Orders in the UK are up to their best level in 30 years per a survey by the Confederation of British Industry. This mix of good economic data and bad news on the Brexit front are likely to dominate the Sterling environment for what’s left of the year and beyond.


Mrs. Merkel wins 41.5% of the vote but fell short of an overall majority. A coalition with the SPD seems the most probable outcome. European markets in the red. Merkel press conference in Berlin- highlights. How Merkel stormed to victory…


Powered by article titled “Markets fall as Merkel faces ‘difficult’ coalition talks – live” was written by Graeme Wearden, for on Monday 23rd September 2013 15.21 UTC

Here’s CMC Markets’ Michael Hewson with an update from the City (pretty much reinforcing what I posted at 4pm)

While we now know that Angela Merkel won the German elections over the weekend, such are the idiosyncrasies of the German electoral system that it could well be another two months before we have any idea as to what form the new government will take.

Mrs Merkel may have won 41.5% of the vote but she fell short of an overall majority and it seems likely that a coalition with the SPD seems the most probable outcome.

This could well be complicated as they are more sympathetic to the idea of a banking union, something that Mrs Merkel has been reluctant to countenance, and any disagreements are likely to complicate the decision making process at a time when key decisions are needed with respect to Greece, and the ESM in the coming months.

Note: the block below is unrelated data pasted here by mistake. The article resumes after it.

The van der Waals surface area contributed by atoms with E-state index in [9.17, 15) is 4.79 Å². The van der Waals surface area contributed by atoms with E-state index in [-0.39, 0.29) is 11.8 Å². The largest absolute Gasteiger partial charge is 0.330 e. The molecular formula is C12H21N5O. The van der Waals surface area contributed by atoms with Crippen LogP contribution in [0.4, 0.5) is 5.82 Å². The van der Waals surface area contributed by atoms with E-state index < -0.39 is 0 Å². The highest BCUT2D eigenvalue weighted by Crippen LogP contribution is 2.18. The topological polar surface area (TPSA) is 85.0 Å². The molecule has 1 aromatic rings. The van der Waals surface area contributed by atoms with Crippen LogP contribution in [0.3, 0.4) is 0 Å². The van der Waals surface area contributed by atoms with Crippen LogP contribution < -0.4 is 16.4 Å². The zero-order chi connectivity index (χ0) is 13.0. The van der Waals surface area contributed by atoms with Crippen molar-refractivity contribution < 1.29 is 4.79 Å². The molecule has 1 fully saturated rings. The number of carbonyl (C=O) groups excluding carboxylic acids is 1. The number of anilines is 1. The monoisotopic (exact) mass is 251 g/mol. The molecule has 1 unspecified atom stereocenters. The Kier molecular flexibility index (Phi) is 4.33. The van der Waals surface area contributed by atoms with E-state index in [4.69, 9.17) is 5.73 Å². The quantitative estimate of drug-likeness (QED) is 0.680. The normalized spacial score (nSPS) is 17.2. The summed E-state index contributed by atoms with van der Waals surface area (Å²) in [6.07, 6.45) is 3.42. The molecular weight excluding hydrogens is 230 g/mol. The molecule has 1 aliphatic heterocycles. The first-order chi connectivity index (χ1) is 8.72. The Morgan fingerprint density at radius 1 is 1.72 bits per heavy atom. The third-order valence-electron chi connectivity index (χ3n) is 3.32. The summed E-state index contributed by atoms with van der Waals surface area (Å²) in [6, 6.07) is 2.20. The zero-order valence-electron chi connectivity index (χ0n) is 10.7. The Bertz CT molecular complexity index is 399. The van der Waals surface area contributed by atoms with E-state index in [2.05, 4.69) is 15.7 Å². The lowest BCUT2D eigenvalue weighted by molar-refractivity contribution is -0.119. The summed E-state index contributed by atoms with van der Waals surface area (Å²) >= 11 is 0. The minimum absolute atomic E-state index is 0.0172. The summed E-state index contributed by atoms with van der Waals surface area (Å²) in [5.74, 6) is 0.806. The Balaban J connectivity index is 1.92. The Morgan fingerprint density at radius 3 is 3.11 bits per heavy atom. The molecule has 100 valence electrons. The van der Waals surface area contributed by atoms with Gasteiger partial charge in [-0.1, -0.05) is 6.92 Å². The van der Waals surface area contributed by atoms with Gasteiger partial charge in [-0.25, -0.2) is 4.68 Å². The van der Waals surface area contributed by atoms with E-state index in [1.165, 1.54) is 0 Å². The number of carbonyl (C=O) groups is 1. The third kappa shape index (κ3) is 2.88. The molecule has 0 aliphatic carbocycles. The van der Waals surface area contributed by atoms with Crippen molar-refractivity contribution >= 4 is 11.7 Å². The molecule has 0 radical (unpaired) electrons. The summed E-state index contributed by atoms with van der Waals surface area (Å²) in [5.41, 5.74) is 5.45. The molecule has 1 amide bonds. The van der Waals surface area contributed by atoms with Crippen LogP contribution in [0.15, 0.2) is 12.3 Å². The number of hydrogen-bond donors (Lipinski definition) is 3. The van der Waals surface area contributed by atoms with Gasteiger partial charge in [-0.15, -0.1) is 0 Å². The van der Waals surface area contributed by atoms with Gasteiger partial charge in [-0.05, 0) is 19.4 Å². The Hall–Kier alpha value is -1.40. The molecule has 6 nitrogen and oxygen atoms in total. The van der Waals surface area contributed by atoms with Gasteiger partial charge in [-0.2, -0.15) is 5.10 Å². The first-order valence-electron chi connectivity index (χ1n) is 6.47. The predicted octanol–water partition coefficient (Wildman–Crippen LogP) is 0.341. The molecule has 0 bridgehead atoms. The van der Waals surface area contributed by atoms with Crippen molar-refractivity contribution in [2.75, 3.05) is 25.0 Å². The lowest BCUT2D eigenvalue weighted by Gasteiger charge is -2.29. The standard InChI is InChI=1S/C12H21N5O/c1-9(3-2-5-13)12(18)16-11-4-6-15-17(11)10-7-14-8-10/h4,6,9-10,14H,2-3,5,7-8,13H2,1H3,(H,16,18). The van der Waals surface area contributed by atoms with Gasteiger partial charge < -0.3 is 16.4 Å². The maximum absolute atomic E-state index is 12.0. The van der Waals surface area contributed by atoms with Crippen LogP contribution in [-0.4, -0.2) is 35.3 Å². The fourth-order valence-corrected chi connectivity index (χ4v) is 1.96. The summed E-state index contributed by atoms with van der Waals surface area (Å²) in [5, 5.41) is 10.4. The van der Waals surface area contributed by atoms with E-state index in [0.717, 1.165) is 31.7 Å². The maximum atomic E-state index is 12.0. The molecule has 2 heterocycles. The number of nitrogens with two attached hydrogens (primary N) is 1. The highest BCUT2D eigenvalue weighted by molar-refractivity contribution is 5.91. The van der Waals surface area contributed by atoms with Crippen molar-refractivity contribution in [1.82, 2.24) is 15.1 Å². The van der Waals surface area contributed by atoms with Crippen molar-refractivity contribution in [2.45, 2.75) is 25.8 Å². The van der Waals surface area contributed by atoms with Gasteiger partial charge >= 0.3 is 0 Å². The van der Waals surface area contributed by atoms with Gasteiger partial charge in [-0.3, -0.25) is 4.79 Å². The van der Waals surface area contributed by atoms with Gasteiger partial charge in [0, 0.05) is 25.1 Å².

We’ve also seen some residual softness in European markets as a result of comments last week from St. Louis Fed President James Bullard about the possibility of an October taper as well as concerns over political deadlock surrounding the raising of the debt ceiling and this has translated into further weakness despite some encouraging PMI data from China, while French and German PMI’s were somewhat mixed.

Apologies – our comments system seems to be broken. Hopefully a temporary problem — it’s being looked into.

Markets fall

The prospect of lengthy coalition negotiations in Germany has helped to push European stock markets down, with the major indices all in the red.

The German DAX has fallen almost 0.5%, while the Spanish market is off around 0.8%

Here’s the details:

Not major falls, of course. But at the same time, there is no relief rally at all. Markets don’t like uncertainty, and paradoxically Merkel’s success – and the failure of the Free Democrats to get into the Bundestag — has created doubts over Germany’s next government.

Shares are also down because of confusion over US monetary policy, after the Federal Reserve chose not to start slowing its huge asset-purchasing scheme last week. Last Friday, St Louis Federal Reserve President James Bullard suggested ‘tapering’ could begin as soon as October if economic data was strong enough.

Other analysts reckon it might not happen until 2014….


JP Morgan: Coalition talks will take some time

Angela Merkel faces a “difficult few weeks” as she attempts to pull together a new administration, warns JP Morgan.

They reckon there’s a 70% chance of a Grand Coalition between the Christian Democrats and the Social Democrats, and a 25% chance of a deal between the CDU and the Greens. They’re not totally discounting the idea that CDU might govern alone, although without a Bundestag majority that would be a bold move.